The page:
3 years ago

Paper 3: Climate Change Adaptation for Neophytes - UPEI Projects

Paper 3: Climate Change Adaptation for Neophytes - UPEI Projects


LINKING CLIMATE MODELS TO POLICY AND DECISION-MAKINGThis report has been undertaken with the conviction that solutions will requiremore openness to change, greater participation from other fields (i.e. moreneophytes), and greater accessibility to the CCA information domain.Understanding the domain of the field is the first step in any innovative process(Wallas, 1926) 28 and is our focus here. Csikszentmihalyi (1996) suggests thatcreativity can be understood as a confluence of three factors: the domain whichconsists of a set of rules, practises and knowledge; an individual who makes anovel variation in the contents of the domain 29 ; and a field which consists ofexperts who act as gatekeepers to the domain, and decide which novel idea isworth adding to the field. And though individuals lie at the heart of the creativeprocess, a great deal can be accomplished by making domain knowledge morereadily accessible (Csikszentmihalyi, 1999).In Section 3.1 we attempted to develop simple bibliometric tools to facilitateaccess to the knowledge domain. Using the data management features ofENDNOTE, and the citation metrics offered by SCOPUS, articles were examinedin terms of the number of citations referring to them, their authors, and whereand when they were published. Journals were also examined in terms of thenumber of CCA articles they had published, as well as their impact factor. Keyauthors were identified in terms of the number of publications they had written,their citation ranking, and the number of references made to the author. In allcases, non-linear, preferential attention by the CCA community was given tospecific articles, journals and authors, leading one to speculate that a great dealof informational value can be accessed with little effort if the means to identifythose papers are available and caveats kept in mind. A simple program ofbibliographic library maintenance is suggested to sustain a current awareness ofthe information domain.Bibliometric statistics are useful but offer little guidance in terms of domaincontent and structure. To acquire a better sense of the field, we thereforeoffered two additional techniques, which despite their crudeness, were quitehelpful. The first technique (Section 3.2.1) utilises the search features ofENDNOTE to derive simple word counts. This method is useful only in acomparative sense, and for determining how concepts emerge and dissipate.For example the term ‘resilience’ is often utilised in the literature as acounterpart to terms ‘adaptation’ and ‘vulnerability,’ and yet it is far less28 According to Wallas (1926) any creative process lists five steps in the creative process: 1) preparation (immersingoneself in the knowledge domain); 2) incubation; 3) insight; 4) evaluation; and 5) elaboration.29 In many cases, even the problems which dominate a field may not be clearly defined; it is easy to find a solutionto a well defined problem, yet much harder to formulate a problem that no one has previously recognized(Csikszentmihalyi, 1999).74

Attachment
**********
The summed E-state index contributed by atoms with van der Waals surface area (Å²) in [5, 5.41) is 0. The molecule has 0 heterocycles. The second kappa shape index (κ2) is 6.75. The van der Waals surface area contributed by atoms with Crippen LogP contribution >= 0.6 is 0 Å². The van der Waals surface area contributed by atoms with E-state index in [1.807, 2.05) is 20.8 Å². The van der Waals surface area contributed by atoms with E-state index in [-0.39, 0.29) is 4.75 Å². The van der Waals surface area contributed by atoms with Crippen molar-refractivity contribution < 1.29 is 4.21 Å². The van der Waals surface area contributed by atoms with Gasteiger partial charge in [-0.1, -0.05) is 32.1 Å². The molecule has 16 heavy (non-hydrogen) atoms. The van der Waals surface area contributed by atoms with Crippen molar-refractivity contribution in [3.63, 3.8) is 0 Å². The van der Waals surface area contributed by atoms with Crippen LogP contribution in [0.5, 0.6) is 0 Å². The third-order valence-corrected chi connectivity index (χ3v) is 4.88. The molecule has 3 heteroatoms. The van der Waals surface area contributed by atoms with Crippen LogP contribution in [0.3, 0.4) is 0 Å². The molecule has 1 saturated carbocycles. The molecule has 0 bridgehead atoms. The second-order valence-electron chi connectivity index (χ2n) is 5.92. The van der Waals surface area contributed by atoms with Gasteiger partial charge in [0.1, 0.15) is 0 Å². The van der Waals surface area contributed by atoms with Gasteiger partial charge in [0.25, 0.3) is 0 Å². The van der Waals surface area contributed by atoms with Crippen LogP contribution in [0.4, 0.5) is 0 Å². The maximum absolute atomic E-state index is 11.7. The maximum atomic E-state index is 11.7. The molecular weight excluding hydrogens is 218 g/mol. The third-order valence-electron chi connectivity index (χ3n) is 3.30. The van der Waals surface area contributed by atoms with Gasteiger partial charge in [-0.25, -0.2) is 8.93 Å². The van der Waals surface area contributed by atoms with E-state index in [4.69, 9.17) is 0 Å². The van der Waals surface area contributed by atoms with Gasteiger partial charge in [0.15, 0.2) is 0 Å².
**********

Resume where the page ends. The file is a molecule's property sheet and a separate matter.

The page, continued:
PAPER 3 CLIMATE CHANGE ADAPTATION FOR NEOPHYTESprevalent. Moreover, the lead proponent of the ‘resilience’ concept C.S. Hollinghas only one publication in the CCA database (Holling, 2004), yet his nameappears 60 times in the dataset (i.e. referred to by other articles). Thisperplexing set of statistics, is nicely elaborated upon by Janssen, Schoon et al.,(2006) revealing a fundamental limitation of our dataset (i.e. its disregard of anentire field of enquiry directly relevant to CCA).The second technique attempts to structure the literature around the assumptionthat a general, pragmatic purpose (i.e. adapting society to human-inducedclimate change), pervades the field, which results in a specific structure of theCCA knowledge landscape. In reality numerous perspectives and structures arepossible; IPCC reports are based upon one such structure which some believe isbiased against adaptation (Cohen, Demeritt et al., 1998). The purpose here wastwofold: 1) to formalise a CCA information framework focused primarily uponclimate change adaptation (as opposed to mitigation); and 2) to demonstrate amethodology. No grand scheme to integrate all information relevant to CCA isoffered, just a given perspective and the means to organise data.In this technique, the author, title, abstract and keywords are be used tocategorise articles, and discern some sense of content, relevance andinformational value. Key articles are identified by their relationship to theircategory, the importance of the category itself, the author’s reputation, thejournal’s status, the article’s overall ranking (as determined by its citation count),and ranking within the category. The articles are systematically classified intofunctional categories with the most abstract or general topics gradually leadingtowards the most specific, particular or applied topics. The structure reflects theidea that method and theory from various disciplines is ultimately directedtowards actual decisions or actions within a specific geopolitical arena.There are five fundamental categories of the literature: general theories andconcepts, academic distinctions, methodological issues, sectors and resourcesand assessments as defined by their geopolitical place. Most theoretical issuesconcern the concept of ‘adaptation’ and its relationship to ancillaryterms/concepts such as mitigation, sustainable development, vulnerability,adaptive capacity, etc. Economics appeared to be the dominant disciplinarysource of information, methodology and decision criteria. Sociology andPolitical Science were also quite important. Not surprisingly, most articles dealtwith resource or sector issues within a specific geopolitical place. Agricultureand Water resource questions dominated the field, with Forestry and Healthissues not far behind. Surprisingly Fisheries and Ecosystem Services appeared tobe under-represented.75